Celery is a marginal source of carotenoids, but provides virtually no vitamins or minerals. It is amajor source of exposure to neurotoxic pesticides and the probable human carcinogen, chlorthalonil. Celery also had the highest percentage of samples with detectable residues (81percent) of all 42 fruits and vegetables analyzed. Romaine lettuce and carrots are just two of themany safer salad substitutes.

Apples provide low amounts of vitamin C, but provide very little else in the way of measurable nutrients or carotenoids. Their pesticide load, in contrast, is disturbingly high. There were more pesticides detected on apples, and more pesticides found on single samples of apples thanany other fruit or vegetable analyzed. Safer and more nutritious substitutes would include just aboutany fruit or vegetable not on the most contaminated list.

Apricots are a nutritious fruit providing relatively high levels carotenoids, vitamins A and C and potassium. Unfortunately, they typically contain high levels of pesticides, including the probable human carcinogen, captan, and the endocrine (hormone) disrupters endosulfan and carbaryl. Anequally nutritious and safer substitute is cantaloupe from the United States. A host of other fruits and vegetables provide vitamins C and A and other nutrients.

Green beans provide modest amounts of vitamins C and A and potassium, but little in the way of carotenoids. Green beans are also a major source of the cancer causing fungicides chlorthalonil andmancozeb, the neurotoxin methamidophos, and the endocrine disrupter endosulfan. Safer and more nutritious alternatives include green peas, broccoli, zucchini, potatoes and many other vegetables.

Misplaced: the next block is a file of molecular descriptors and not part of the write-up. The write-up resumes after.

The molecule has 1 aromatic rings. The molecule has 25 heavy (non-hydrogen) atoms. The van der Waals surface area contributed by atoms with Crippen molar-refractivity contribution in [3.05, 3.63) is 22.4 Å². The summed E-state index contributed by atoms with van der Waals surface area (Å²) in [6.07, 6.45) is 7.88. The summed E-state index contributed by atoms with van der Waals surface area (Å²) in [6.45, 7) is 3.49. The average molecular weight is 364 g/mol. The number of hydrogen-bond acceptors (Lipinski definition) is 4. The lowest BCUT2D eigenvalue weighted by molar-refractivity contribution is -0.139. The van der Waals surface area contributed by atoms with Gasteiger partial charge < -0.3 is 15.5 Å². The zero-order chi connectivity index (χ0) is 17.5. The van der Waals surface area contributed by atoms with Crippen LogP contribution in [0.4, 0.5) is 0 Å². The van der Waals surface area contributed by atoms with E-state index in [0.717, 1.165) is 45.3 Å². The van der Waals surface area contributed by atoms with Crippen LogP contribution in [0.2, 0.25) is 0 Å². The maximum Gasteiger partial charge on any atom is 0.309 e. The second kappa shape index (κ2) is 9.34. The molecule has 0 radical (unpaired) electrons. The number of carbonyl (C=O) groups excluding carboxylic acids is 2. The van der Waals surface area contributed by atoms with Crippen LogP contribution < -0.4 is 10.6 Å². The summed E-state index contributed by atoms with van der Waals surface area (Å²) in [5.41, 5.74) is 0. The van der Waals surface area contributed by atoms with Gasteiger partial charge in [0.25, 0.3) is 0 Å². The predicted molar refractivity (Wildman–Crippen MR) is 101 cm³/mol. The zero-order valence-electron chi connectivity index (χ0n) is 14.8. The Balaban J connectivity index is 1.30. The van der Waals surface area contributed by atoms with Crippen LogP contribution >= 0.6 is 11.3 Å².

Grapes are tasty, but provide few vitamins or carotenoids. Complementing this slim nutritional profile, grapes from Chile add a load of cancer causing and endocrine disrupting fungicides. Thesolution for grape lovers is simple: eat U.S. grown grapes in season and avoid grapes from Januarythrough April, when grapes from Chile dominate the market.

Cucumbers have few vitamins or carotenoids. They do, however, have a tendency to absorb dieldrin - a banned, extremely potent carcinogenic pesticide - from the soil. When eaten, dieldrinpersists in human body fat for decades. Substitutes for cucumbers include just about any vegetablenot found on the most contaminated list.

Foods too good to be true.

Some foods are low in pesticides and pesticide risks and high in vitamins, minerals, and carotenoids. Sweet potatoes, broccoli, watermelon, and Brussels sprouts fit this bill, providing lotsof vitamins, carotenoids and minerals, with relatively few pesticides.

To complement the twelve most contaminated crops, we present the twelve cleanest crops. While no one should eat only these twelve foods, it is noteworthy that the fruits and vegetables with the lowest contamination scores also provide a broad array of nutritional and health benefits.

The 12 most contaminated fruits and vegetables

here are many nutritious and healthful alternatives

Good alternative sources of most or all of the principal vitamins and nutrients in theRank Food Principal nutrients contaminated food